I look forward to seeing you for this stimulating presentation and discussion on Tuesday, August 31 from 10:00am-11:30am ET in the Commission Meeting Room. This event will also be streamed live and you can watch it at FCC.gov/live .Posted in Public Safety and Homeland Security Bureau
Posted August 16th, 2010 by Lisa Fowlkes - Deputy Bureau Chief, Public Safety and Homeland Security Bureau
It is indisputable that broadcast radio and television plays a critical role during times of disaster. One need only look at the role broadcast played in delivering critical emergency news and information during the snowstorms of 2010 that blanketed the Northeast, recent tornadoes, floods and the hurricanes of 2008 and 2005 to know the pivotal role broadcast plays in ensuring the safety of life. When disasters hit, it is imperative that all of us receive timely alerts and warnings, access to the latest information about an emergency situation, and guidance from government officials on what we should do to protect ourselves and our families. For most of us, access to this information before, during and after a disaster is so commonplace, it is taken for granted.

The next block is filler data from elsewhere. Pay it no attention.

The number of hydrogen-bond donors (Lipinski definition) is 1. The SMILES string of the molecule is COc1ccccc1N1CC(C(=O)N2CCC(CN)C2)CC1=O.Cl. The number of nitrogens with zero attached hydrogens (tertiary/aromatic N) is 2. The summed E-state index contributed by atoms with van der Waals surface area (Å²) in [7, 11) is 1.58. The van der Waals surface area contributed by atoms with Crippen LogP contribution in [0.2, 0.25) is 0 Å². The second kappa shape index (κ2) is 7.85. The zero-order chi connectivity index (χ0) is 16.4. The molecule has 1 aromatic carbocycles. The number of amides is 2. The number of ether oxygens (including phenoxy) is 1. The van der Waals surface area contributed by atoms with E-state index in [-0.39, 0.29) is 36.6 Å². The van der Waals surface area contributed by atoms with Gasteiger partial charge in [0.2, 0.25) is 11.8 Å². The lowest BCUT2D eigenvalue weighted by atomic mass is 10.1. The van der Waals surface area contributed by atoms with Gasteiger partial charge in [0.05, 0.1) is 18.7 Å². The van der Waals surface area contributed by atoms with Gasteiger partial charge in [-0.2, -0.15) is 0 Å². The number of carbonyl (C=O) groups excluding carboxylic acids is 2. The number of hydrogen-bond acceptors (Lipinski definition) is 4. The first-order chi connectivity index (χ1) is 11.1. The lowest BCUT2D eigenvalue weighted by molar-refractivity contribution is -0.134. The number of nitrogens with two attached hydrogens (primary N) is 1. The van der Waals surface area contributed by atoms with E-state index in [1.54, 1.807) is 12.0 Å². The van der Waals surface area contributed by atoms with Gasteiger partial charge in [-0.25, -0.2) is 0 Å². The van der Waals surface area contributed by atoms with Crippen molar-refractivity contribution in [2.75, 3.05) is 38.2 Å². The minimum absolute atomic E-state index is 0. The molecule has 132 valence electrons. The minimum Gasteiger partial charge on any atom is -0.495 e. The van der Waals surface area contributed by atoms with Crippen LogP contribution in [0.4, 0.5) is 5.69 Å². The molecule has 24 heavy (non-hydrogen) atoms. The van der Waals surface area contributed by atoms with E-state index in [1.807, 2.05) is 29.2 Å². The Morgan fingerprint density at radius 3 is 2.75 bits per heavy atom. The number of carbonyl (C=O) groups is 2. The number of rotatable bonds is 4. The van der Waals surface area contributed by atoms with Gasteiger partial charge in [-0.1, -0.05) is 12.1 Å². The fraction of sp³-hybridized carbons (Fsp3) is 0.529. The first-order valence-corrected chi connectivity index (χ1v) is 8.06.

Imagine, however, being one of the significant population that does not speak English. If you are lucky, you have access to least one broadcast station that airs programming in your language. If a disaster occurs, you expect that you will be able to receive Emergency Alert System (EAS) alerts, as well as other warnings and critical emergency information from that station. But, what happens if that station has lost power and is no longer operating? Where will you receive information regarding access to food or shelter? How will you learn how to report or locate a missing relative? How will you know about the best evacuation route?
“It is the policy of the United States to have an effective, reliable, integrated, flexible, and comprehensive system to alert and warn the American people in situations of war, terrorist attack, natural disaster, and other hazards to public safety and well-being …and to ensure that under all conditions the President can communicate with the American people.” Executive Order 13407, Public Alert and Warning System (June 26, 2006). The Executive Order extends this alert and warning policy to those “without an understanding of the English language.” But beyond emergency alerting, it is clear that people who do not speak English must have timely access to the same accurate emergency information that is made available to everyone else.